© The Financial Times Ltd 2016 FT and 'Financial Times' are trademarks of The Financial Times Ltd.
September 15, 2013 10:00 pm
A degree in Hispanic linguistics does not spring to mind as an obvious passport to that all-important first job after college. So when Michelle McCarthy graduated with just such a qualification, she decided she needed a top-up business degree as well.
“I knew I wanted to go into business,” she says, “possibly in Latin-American business relations.” In May, she enrolled on the University of Notre Dame’s inaugural Master of Science in Business degree at the Mendoza school in Indiana.
Mendoza is one of a growing number of strong-brand US business schools launching one-year degrees for students straight out of undergraduate programmes. The Kellogg school at Northwestern University in Chicago also starts a pre-experience degree this year, while Michigan Ross will launch a similar programme in 2014.
The Fuqua school at Duke University in North Carolina has taught its Master of Management Studies for several years.
These degrees have a particular appeal for US schools as they secure income at a time when the cost of two-year MBAs has caused applications to fall. But elsewhere in North America, these degrees – traditionally the flagship programmes of European business schools – are also in vogue. Canadian schools such as Queen’s in Ontario, the Sauder school at the University of British Columbia and the Ivey school at the University of Western Ontario all now teach these pre-experience masters degrees.
Student numbers are increasing worldwide. In Australia, the University of Melbourne launched its masters in management (MiM) degree in 2000 with 21 students. Now more than 600 students are enrolling on the first year, says Paul Kofman, dean of the faculty of business and economics.
In India, where the postgraduate programmes (PGP) offer a comparable degree to the European MiM, demand at the top institutions is also growing, says Shailesh Gandhi, chairman for PGP programmes at the Indian Institute of Management in Ahmedabad. For the latest class of 385, the school had 180,855 applicants, compared with 173,886 the previous year.
An increasing number of Indian students are also looking overseas, particularly to Europe. Edouard Husson, dean of ESCP Europe, has seen a rise in applicants from India and China, but also from Germany, Italy and Spain. “The masters in management is seen by many students as a possible answer to the [economic] crisis,” he says.
It is about more than just hiding away until Europe’s economies improve, he believes. “Applicants are looking for programmes that give mobility. If a programme is not international enough, students won’t apply.”
In Sweden, Magnus Mähring, associate dean for masters of science programmes at Stockholm School of Economics, also reports many overseas applications. “We see increasing demand for our masters in management, both internally from our bachelor students, but also from the international market.”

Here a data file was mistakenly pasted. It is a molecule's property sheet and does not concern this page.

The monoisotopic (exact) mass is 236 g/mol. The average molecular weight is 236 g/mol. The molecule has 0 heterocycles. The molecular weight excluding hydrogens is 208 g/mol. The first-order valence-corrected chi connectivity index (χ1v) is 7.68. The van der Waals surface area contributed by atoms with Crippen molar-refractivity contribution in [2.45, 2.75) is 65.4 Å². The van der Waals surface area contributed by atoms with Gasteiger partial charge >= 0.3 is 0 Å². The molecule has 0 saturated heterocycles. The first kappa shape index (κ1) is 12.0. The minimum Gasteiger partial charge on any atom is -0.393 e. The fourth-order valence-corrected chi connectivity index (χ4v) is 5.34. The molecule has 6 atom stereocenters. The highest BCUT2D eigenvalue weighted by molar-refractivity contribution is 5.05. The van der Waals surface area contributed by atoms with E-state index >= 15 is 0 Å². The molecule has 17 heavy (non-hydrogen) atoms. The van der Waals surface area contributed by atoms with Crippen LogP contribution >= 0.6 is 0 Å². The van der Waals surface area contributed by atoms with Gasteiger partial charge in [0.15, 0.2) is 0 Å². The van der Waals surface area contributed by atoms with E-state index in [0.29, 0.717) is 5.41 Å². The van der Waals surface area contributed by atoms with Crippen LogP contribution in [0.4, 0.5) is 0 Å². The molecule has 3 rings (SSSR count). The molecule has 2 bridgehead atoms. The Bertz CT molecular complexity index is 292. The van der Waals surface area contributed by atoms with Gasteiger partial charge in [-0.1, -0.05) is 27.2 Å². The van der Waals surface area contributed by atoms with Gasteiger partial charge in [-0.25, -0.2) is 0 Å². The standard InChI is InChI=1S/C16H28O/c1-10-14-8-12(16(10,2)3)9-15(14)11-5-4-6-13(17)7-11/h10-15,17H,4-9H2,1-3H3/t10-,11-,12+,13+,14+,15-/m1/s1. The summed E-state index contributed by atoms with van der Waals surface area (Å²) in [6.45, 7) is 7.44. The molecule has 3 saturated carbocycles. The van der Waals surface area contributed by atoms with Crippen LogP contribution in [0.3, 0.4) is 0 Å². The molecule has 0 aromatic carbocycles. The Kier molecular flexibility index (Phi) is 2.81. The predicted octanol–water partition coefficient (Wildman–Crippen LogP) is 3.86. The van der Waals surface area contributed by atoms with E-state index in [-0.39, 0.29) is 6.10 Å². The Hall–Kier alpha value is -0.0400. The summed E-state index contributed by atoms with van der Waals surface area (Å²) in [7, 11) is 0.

In Germany, Henning Zülch, academic director of the masters programme at HHL in Leipzig, tells a similar tale. In 2006 and 2007, the school reported a handful of international students. Now one-third come from outside Germany – and many stay on. “In 75 per cent of cases, graduates work in Germany because of the strength of the economy,” he says.
At Skema, the school with campuses in France, China and the US, more than a third of the students on its traditional French Grande Ecole masters in management programme are from outside France these days. And competition is hotting up, says dean Alice Guilhon. “We are facing amazing competition.”
The increase in numbers is borne out by statistics from the Graduate Management Admissions Council (GMAC), which administers the GMAT entry test for business schools. According to GMAC, the number of GMAT test-takers who were under 24 years old – typical masters in management candidates – rose from about 70,000 in 2007-08 to more than 100,000 in 2011-12, rapidly closing on the number of GMAT test-takers aged between 24 and 30, which is the age of a typical MBA student.
David Wilson, president of GMAC, says younger students are looking for skills to help them secure their first job. “As the ROI [return on investment] of the conventional two-year MBA comes under more and more pressure from both the cost and the return side, the pre-experiential degrees will continue to have appeal,” he adds.
Some MiM programmes are targeted at those that have an undergraduate degree in business or economics, but an increasing number are aimed at students who want a conversion degree – to give them the business skills needed to get their first job.
Mendoza brings together arts graduates with those from maths, statistics and engineering, says McCarthy. The curriculum is “definitely challenging”, she says, “but we have not been given anything that we can’t accomplish.”
She spent a semester in Spain as part of her undergraduate degree, but eschewed studying there for her masters, as a job in America was paramount. “I thought it would be tough [finding work in the US] out of there.”
Copyright The Financial Times Limited 2016. You may share using our article tools.
Please don't cut articles from FT.com and redistribute by email or post to the web.